The opening section of the work represents the initial excitement associated with the new beginning, somewhat similar to a plane take-off: you are strapped in and have no control over what’s going to happen next, yet somehow you know you are in for an exciting experience. You hear the engine starting, which makes your heart rate go up (mine, anyway!).
    The melancholic section that follows is a moment of reflection, inspired by the experience of visiting a house where your loved ones used to live, for the first time after they are gone. The experience cannot be put into words - it can only be lived through. I have lived through it and felt like sharing it by means of music. After the initial sadness and sorrow, which are inevitable parts of this experience, your mind brings forward wonderful memories associated with these loved ones, making you sad and happy at the same time.
    The next section is desperate and determined, building the tension and bringing the listener to the gutsy climax inspired by Ukrainian folk music, before returning to the original youthful, optimistic and funky opening material. The piece ends on a positive note, with a little quirky waltz surprise thrown in just before the end."

Darius Milhaud (1892 – 1974), one of the most prolific French composers of the twentieth century, studied at the Paris Conservatory, and eventually became a member of Les Six (along with Poulenc, Honegger, Auric, Durey, and Tailleferre). Milhaud’s compositions are particularly noted as being influenced by jazz, their use of polytonality, and his love of layered themes (often leading to simultaneous recapitulations of the multiple themes of the piece).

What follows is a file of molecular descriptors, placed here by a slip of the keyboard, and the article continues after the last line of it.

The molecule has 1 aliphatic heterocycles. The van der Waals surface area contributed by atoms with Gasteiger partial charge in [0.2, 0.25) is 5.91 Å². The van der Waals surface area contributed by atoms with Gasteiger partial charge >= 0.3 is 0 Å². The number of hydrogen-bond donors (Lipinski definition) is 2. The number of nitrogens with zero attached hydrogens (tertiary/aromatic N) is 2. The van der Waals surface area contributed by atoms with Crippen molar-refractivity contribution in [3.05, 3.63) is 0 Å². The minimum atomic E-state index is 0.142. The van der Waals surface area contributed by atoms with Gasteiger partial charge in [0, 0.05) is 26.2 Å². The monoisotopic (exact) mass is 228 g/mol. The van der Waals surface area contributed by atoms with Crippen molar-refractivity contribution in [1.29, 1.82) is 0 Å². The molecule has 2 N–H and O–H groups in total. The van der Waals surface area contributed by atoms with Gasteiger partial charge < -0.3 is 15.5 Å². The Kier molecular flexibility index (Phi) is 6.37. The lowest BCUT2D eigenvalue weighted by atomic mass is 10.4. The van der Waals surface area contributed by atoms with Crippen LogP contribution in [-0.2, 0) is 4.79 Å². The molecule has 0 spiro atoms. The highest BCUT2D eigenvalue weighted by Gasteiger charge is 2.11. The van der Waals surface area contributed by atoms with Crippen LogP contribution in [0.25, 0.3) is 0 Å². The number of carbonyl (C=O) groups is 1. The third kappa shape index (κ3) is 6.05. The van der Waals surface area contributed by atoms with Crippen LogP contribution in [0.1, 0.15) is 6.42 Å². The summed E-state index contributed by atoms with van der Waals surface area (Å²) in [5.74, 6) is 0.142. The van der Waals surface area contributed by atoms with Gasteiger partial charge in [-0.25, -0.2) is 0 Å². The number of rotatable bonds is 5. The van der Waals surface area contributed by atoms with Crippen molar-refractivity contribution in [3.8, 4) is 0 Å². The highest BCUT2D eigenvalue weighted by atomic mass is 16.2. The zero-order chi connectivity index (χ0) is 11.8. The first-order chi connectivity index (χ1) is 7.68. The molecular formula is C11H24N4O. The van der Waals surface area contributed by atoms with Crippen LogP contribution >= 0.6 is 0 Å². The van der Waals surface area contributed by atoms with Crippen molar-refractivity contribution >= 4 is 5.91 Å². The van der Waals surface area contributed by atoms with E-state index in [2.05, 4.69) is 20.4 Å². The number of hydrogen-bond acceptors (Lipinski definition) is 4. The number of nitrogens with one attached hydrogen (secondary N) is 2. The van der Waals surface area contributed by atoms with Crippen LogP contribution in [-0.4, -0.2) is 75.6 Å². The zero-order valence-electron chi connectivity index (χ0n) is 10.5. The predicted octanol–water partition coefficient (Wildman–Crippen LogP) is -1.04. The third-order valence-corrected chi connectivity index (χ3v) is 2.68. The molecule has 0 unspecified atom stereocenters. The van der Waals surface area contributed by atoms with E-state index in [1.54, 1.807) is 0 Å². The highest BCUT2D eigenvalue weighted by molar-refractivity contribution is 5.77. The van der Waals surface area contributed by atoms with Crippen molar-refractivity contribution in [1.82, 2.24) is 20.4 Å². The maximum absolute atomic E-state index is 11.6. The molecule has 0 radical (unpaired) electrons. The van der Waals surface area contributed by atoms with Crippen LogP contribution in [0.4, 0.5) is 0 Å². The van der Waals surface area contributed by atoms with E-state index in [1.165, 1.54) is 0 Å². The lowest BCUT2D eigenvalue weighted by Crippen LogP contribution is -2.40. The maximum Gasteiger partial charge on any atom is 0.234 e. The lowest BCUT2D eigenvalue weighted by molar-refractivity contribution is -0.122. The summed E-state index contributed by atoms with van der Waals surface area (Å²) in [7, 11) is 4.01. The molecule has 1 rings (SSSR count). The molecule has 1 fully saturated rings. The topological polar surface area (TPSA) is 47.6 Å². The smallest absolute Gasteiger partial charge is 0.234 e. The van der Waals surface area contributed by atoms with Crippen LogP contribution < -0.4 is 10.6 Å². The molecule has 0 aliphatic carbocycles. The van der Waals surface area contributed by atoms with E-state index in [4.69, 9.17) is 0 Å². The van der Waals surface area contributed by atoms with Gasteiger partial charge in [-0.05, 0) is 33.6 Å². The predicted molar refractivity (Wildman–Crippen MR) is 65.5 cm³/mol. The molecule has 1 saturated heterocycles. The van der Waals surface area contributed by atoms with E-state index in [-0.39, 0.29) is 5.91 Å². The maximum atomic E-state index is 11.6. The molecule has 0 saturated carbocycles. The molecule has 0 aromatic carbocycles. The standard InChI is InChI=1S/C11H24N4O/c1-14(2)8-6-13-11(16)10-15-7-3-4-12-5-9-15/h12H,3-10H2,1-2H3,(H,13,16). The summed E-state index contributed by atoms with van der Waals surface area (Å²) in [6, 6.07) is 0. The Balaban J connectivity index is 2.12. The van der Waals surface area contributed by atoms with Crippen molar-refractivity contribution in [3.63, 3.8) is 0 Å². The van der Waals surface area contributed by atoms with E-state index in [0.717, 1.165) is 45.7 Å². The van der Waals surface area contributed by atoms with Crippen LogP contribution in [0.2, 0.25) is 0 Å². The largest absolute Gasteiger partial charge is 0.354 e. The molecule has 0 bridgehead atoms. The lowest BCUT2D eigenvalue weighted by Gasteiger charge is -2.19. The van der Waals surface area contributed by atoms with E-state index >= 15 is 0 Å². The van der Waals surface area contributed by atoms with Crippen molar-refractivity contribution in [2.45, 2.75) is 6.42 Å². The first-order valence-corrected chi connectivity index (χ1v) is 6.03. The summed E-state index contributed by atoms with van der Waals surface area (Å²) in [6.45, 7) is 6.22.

Milhaud writes about the Suite Française (1944):

    "For a long time, I have had the idea of writing a composition for American colleges and universities. The five parts of this suite are named after French Provinces, the very ones in which the American and Allied armies fought together with the French underground of liberation of my country: Normandy, Brittany, Île-de-France (of which Paris is the center, Alsace-Lorraine, and Provence (my birthplace). I used some folk tunes of these provinces. I wanted the young American to hear the popular melodies of those parts of France where their fathers and brothers fought."

Described as “elegant, beautiful, sophisticated, intense, and crystal clear in emotional intent, the music of Omar Thomas (b. 1984) continues to move listeners everywhere it is performed. Thomas holds degrees in music education and jazz composition from James Madison University and the New England Conservatory, respectively. While completing his course at the NEC, at age 23, he was appointed to the Academic Staff of the Berklee College of Music to teach harmony. He is a relatively recent arrival to the wind band world: his first piece in the genre was 2016’s Of Our New Day Begun, but his music (of all genres) has been winning international composition awards for years, including the first William Revelli Composition Prize to be awarded to an African-American composer.

A Mother of a Revolution! (2019) is Thomas’s fourth (of five) composition for wind band. About this piece he provides the following background:

    "This piece is a celebration of the bravery of trans women, and in particular, Marsha "Pay It No Mind" Johnson. Marsha is credited with being one of the instigators of the famous Stonewall uprising of June 28, 1969 – one of the pivotal events of the LGBTQ liberation movement of the 20th century – which is commemorated annually during the worldwide Gay Pride celebrations. Existing as a trans woman, especially a trans woman of color, and daring to live authentically, creating space for oneself in a transphobic world is one of the bravest acts I can imagine…the disco vibe in the latter half of the piece is meant to honor club culture, a sacred space held amongst LGBTQ persons in which to love, live, mourn, heal, strategize, connect, disconnect, and dance in defiance of those outside forces who would seek to do LGBTQ persons harm simply for daring to exist and take up space."

Program notes written and compiled by Nicholas Williams